How to Sew an Infinity Scarf

Canva Image created by Marci Debetaz - Infinity Scarf

An infinity scarf is the perfect beginner sewing project.  It’s a great fashion accessory and makes a great gift, those holidays are sneaking up so let’s get started.

Photo by Marci Debetaz - Infinity Scarf

Supplies:

2 Yards of Fabric – Anything that has a good drape, cotton voile, shirting, lawn, rayon, knits. For your fabric needs, check out www.peekaboofabricshop.com.

Matching Thread

Hand Sewing Needle

Scissors, Sewing Machine, Ruler, Pins, Iron

Photo by Marci Debetaz

What is an Infinity Scarf

An infinity scarf is a long circular scarf that is worn around the neck and either left long, or wrapped a second time around the neck creating the “infinity.”  It is most often made of fabrics that have a good flow or drape. It can be either woven or knit fabric.  I searched my stash and found three perfect candidates, a medium weight cotton knit, a cotton shirting and a cotton voile (two different woven fabrics.)  I had two yards of each of these fabrics.  Woven fabrics are usually 44″-45″ wide, with two yards you will be able to make two scarves out of this one piece of fabric.  Knit fabrics will vary from 55″-63″ wide and you will be able to cut out three scarves from the two yards.  Once you have decided on fabric it is time to get to work.

Getting Started

Start by cutting off the selvedges on the fabric.  The selvedge is the tightly woven strip on each side of the fabric.  One side usually has printed information and the other usually looks like the fabric with a bunch of holes and possibly a fuzzy edge.  I usually cut 3/4″ off these sides, removing the selvedge and a little bit of the fabric.  If you are using two yards of fabric, the selvedge will be two yards long, it runs the length of the fabric.  We will continue cutting in this same direction, we need the two yards in their entirety to make the correct length scarf.

The width of the scarf is up to your personal preference.  I find if you take the remaining fabric and cut it in half (roughly 19″ – 22″ wide) it is just right.  If you prefer or want to have a narrower scarf you can cut it narrower but keep in mind the fabric is folded in half and sewn.  A 21″ wide piece of fabric will end up with a roughly 10″ wide scarf.  I cut my two woven fabrics (the shirting and voile) in half exactly after removing the selvedges and ended up with (4) 21″ x 2 yards pieces of fabric.  This will make 4 scarves.  My knit fabric was 56″ wide, so I cut (3) 18″ x 2 yards pieces of fabric (after selvedge was removed.)  This will make 3 scarves.  Using this method creates no wasted fabric, you use every single bit.

The hardest part is over, let’s start sewing!

Photo by Marci Debetaz

The first step is to fold (right sides together) the width in half.  If working with a 20″ x 2 yard piece, you will fold the 20″ in half creating a 10″ x 2 yard piece of fabric.  You are creating a long tube.  Pin the raw edges (the photo above.)  If you are using a knit and the edges are curling, iron them to help them to stay flat.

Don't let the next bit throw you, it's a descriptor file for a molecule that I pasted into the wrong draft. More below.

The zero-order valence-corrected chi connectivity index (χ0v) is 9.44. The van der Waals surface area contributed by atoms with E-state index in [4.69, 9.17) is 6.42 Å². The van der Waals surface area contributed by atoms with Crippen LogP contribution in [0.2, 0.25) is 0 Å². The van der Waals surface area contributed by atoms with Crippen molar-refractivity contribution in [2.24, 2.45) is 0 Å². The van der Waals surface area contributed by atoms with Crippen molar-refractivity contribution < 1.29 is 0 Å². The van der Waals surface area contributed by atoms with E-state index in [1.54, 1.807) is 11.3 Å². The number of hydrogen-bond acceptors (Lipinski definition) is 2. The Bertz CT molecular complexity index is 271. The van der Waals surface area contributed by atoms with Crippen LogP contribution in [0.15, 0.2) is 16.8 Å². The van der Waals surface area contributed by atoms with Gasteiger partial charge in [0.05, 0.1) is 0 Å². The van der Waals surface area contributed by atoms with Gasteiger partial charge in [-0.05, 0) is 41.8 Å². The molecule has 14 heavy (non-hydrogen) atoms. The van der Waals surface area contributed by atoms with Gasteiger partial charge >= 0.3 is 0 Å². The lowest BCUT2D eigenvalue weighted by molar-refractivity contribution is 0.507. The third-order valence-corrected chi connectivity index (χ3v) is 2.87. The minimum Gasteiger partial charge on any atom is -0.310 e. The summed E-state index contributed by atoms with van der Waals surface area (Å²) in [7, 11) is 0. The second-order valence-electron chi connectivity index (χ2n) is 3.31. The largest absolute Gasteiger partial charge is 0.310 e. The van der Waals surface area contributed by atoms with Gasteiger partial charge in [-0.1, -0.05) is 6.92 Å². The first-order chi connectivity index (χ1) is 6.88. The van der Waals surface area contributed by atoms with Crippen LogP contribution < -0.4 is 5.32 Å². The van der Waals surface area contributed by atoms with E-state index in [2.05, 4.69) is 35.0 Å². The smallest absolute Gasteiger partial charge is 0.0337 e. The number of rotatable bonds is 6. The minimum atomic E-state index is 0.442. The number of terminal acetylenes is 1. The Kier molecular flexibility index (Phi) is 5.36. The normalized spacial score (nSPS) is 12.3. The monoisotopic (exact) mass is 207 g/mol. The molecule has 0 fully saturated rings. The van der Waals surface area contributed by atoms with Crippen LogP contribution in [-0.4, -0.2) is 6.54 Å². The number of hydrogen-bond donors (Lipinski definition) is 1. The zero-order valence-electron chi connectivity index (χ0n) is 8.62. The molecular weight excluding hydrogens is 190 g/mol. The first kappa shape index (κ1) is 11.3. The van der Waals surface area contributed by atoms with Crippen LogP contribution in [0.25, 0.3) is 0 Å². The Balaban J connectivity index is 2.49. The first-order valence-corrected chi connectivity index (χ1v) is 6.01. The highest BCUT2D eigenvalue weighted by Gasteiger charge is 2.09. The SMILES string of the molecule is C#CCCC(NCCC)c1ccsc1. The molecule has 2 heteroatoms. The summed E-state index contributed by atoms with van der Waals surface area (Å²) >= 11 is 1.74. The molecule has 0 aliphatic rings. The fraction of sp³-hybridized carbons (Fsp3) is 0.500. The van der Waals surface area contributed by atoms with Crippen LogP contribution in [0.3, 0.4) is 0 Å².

Using a 3/8″ seam, sew down the entire length of the tube.  If you own a serger, use it, if not and sewing a knit fabric make sure to use the stitch that looks like a little lightning bolt.  If using a woven fabric use a straight stitch with a 2.5 length, back-stitch at both ends.

Photo by Marci Debetaz

Once you have sewn that one seam, open up the tube and shift the seam into the middle.  On the woven (the blue fabric on the left, above) I pressed my seam open.  On the knit (BW fabric to the right, above) I ironed the serged seam to one side.

Photo by Marci Debetaz

I like to start pinning and sewing from the middle, working toward each end.  It helps to keep the fabric straight and easier to line up all the way to the ends.  Even then sometimes my ends don’t come out perfect, as shown above.  If this happens, just trim that edge straight again once you are done ironing.

Photo by Marci Debetaz

Time for the fun to begin!  Insert your arm into the tube, pushing the fabric all the way on your arm until your hand comes out the other end.  I like to keep the seam up where I can see it, taking care not twist it.   Take hold of the seam end (shown above,) grab it and start pulling it inside of the tube until the end you are holding comes out of the end that was first put on your arm.  Your arm should now be free from the fabric tube.

Photo by Marci Debetaz

Once you have the tube off of your arm it will look something like this.  The photo above shows the two raw ends of the tube to the right.  The fabric tube is roughly 1 yard now as half of the tube is tucked inside the other half, with right sides together.  You are still looking at the wrong side of the fabric.

At this point in the tutorial I will show you two different methods to create two variations on your infinity scarf.  The first variation is keeping the tube/scarf flat.  This is my preferred method when sewing with woven fabrics.    The scarf is worn long around the neck it is one smooth tube, then when twisted a second time it creates the “infinity” around the neck.  The second variation twists the tube before it is sewn together.  This is my preferred method when sewing with knits.  When the scarf is worn long around the neck it already has a twist in it.  You can then twist it a second time around the neck to create the “infinity” around the neck.

I personally think woven fabrics hang better around the neck with the first (flat) variation.  Knit fabrics hang better around the neck with the second (twist) variation.  You can experiment with both and decide for yourself.

Flat Variation:

Photo by Marci Debetaz

Now that the tube is off of your arm, line up the raw edges and match the seams.  Take care not to twist the tube.  Pin around the raw edges.  You will be sewing in a circle.  You need to leave a 3″ – 4″ opening along this seam line.  One of my favorite tips for beginners (and old pros) is to put double pins where you want to stop and start sewing.  Nothing is more aggravating than to find out that you forgot to stop sewing and instead of leaving that 4″ opening you sewed all the way around and now have to unpick stitches.  Start sewing at one of the double pins.  Continue all the way around until you reach the other set of double pins. Back-stitch at each end.